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Jardin Nativo de Aprendizaje - Native Learning Gardens

place Chile


"In rural Chile, children lack access to comprehensive socio-emotional learning. Our 'Native Learning Garden' project addresses this gap by integrating socio-emotional skills with native flora, empowering children to thrive emotionally and academically."


Information on this page is provided by the innovator and has not been evaluated by HundrED.

Web presence






Target group
Students basic
May 2024
Our innovation aims to create an educational environment where children are engaged, curious learners, rooted in their own surroundings and connected to nature. Beyond academics, we prioritize lifelong socio-emotional skills, fostering resilient, empathetic individuals who are active stewards of their communities and the environment.

About the innovation

Why did you create this innovation?

We created this innovation to address the low development of socio-emotional skills in children, along with the limited provision of environmental and socio-emotional education in the school curriculum. Additionally, we identified a significant opportunity in rural schools, given their ample physical space, making them ideal for implementing a green learning laboratory.

What does your innovation look like in practice?

Our innovation, a green native learning laboratory, co-designed and co-planted by the school community, is intricately integrated into the curriculum of rural schools. It features outdoor spaces designed not solely for environmental and socio-emotional learning, but also for teaching various subjects like mathematics, science, art and language. Students immerse themselves in activities such as gardening, ecological experiments, and in cases mindfulness exercises, all within the abundant physical space available in rural schools. This holistic approach fosters a deep understanding of the environment while nurturing essential socio-emotional skills in a supportive outdoor setting.

How has it been spreading?

The expansion of our green learning laboratory has been driven by partnerships with educational institutions, local communities, and government agencies. Through collaborative efforts, we've shared our model with other rural schools, hosting workshops and training sessions to empower educators to implement similar initiatives. Additionally, word-of-mouth within educational circles and positive outcomes observed in participating schools have sparked interest and further dissemination. As a result, our innovation has gradually spread to more rural communities, enriching the educational experience for children across diverse regions.

If I want to try it, what should I do?

If you're interested in trying our green learning laboratory, here's what you should do:
1. Be a community committed to the holistic development of children.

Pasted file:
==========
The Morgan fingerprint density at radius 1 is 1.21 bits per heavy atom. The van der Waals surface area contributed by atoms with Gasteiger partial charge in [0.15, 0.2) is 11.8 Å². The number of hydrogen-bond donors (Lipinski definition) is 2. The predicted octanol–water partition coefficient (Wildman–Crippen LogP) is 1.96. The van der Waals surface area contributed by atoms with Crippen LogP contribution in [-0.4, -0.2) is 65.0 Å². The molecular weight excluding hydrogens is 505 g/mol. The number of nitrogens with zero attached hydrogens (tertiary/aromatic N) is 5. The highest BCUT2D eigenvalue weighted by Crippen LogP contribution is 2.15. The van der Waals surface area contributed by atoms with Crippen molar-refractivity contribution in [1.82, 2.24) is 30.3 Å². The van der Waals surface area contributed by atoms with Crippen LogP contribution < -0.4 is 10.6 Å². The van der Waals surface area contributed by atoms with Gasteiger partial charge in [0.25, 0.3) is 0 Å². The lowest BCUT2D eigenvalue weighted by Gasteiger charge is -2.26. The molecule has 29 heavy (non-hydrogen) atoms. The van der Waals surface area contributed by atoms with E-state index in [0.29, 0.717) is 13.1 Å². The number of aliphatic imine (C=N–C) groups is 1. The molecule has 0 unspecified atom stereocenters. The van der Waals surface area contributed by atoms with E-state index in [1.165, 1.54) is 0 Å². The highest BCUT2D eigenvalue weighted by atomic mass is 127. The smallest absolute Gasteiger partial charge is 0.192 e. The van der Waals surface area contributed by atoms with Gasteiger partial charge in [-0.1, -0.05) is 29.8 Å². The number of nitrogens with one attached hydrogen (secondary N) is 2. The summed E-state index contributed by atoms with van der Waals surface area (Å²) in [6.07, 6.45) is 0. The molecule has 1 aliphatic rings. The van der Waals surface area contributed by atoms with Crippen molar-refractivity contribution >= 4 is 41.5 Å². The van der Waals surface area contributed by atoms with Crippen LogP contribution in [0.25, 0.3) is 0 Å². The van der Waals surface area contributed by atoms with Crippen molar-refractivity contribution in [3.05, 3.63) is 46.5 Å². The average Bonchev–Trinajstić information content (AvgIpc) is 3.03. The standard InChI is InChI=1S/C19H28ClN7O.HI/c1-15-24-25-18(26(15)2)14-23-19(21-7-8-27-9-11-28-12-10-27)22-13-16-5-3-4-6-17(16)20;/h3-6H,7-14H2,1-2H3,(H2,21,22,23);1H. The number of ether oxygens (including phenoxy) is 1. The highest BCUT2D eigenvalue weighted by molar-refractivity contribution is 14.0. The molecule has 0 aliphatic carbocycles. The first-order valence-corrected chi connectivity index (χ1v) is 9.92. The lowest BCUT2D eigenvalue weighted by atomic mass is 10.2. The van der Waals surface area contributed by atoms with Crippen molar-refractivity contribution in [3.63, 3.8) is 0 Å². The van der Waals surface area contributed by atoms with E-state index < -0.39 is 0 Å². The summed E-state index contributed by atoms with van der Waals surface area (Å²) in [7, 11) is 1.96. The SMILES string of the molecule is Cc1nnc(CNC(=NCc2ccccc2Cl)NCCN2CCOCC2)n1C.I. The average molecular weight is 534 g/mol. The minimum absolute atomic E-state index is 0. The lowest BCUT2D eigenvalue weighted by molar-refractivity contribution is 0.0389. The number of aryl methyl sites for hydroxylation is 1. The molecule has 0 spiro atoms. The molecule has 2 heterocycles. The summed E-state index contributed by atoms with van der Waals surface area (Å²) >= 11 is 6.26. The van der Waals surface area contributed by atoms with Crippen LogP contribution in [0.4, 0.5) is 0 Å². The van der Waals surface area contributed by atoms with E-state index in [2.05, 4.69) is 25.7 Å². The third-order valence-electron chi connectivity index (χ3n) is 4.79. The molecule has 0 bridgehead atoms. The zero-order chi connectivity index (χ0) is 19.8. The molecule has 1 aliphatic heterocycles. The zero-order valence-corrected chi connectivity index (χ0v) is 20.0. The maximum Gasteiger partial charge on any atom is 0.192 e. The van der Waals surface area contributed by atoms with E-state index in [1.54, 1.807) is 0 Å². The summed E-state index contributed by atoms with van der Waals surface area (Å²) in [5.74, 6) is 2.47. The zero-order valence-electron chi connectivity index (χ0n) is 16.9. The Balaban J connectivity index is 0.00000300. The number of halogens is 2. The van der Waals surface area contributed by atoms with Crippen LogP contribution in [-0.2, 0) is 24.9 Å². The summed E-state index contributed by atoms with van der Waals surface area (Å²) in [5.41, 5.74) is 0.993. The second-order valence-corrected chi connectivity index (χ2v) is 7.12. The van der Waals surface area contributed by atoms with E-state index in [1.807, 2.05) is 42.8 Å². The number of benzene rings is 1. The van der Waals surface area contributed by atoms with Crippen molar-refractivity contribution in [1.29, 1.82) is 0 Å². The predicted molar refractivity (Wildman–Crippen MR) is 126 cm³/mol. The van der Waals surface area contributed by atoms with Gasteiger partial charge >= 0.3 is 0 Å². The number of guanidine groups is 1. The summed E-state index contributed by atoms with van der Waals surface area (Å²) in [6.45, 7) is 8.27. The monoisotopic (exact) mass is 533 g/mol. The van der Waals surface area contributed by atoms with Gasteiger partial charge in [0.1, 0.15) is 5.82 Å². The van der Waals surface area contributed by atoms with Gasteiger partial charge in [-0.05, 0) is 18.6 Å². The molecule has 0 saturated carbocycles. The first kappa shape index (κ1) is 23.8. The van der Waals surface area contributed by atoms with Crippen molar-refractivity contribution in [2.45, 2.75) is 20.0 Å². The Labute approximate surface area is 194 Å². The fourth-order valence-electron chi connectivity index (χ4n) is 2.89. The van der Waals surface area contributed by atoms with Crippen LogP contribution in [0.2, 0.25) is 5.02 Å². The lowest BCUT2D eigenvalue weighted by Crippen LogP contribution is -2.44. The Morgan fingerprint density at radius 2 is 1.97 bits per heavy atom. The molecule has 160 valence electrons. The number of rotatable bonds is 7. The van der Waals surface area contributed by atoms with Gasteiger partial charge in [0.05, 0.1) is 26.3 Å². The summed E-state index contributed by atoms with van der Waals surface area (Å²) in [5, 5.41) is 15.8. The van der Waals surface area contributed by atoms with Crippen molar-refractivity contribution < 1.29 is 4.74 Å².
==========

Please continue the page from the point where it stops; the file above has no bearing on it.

2. Ensure active participation from the educational community.
3. Demonstrate to be a teacher willing to educational innovation.

Implementation steps

Signing of agreement
At this stage, following the project presentation, the school signs a collaboration and commitment agreement to become active protagonists in the project.
Initiation ritual
The children discover why it's important to care for the natural environment they inhabit, and what treasures it holds. In a ceremonial rite, we welcome the natural space into the school and explore together how we interact within it.
Through the collective care of seeds, children enthusiastically and curiously observe the field's growth of their given species, recognizing their emotions throughout the process.
Children engage with their territory and design a native garden, resolving plant distribution based on certain characteristics.
Children, along with their community, navigate unexpected situations that may arise while planting a garden, creatively finding solutions such as relocating a plant, devising irrigation methods, or providing support to needy plants.
Ownership and Interconnection in School Encounters
Children engage in activities within the garden where they can decide and choose their place, collectively characterizing and appropriating it. During school encounters, they creatively analyze how garden species interconnect and are themselves involved in continuous interaction with humans, fauna, and the environment. They understand that each member's actions in the chain impact the others.
Support and Implementation of Project-Based Learning (PBL) during Years 2 and 3
Throughout the second and third years, the school is supported by a team to implement PBL centered around the Garden.
Web page
For project sustainability, teachers are provided with a username for the native learning garden website. This allows them to plan classes, download materials, and share their experiences utilizing the garden.

Spread of the innovation

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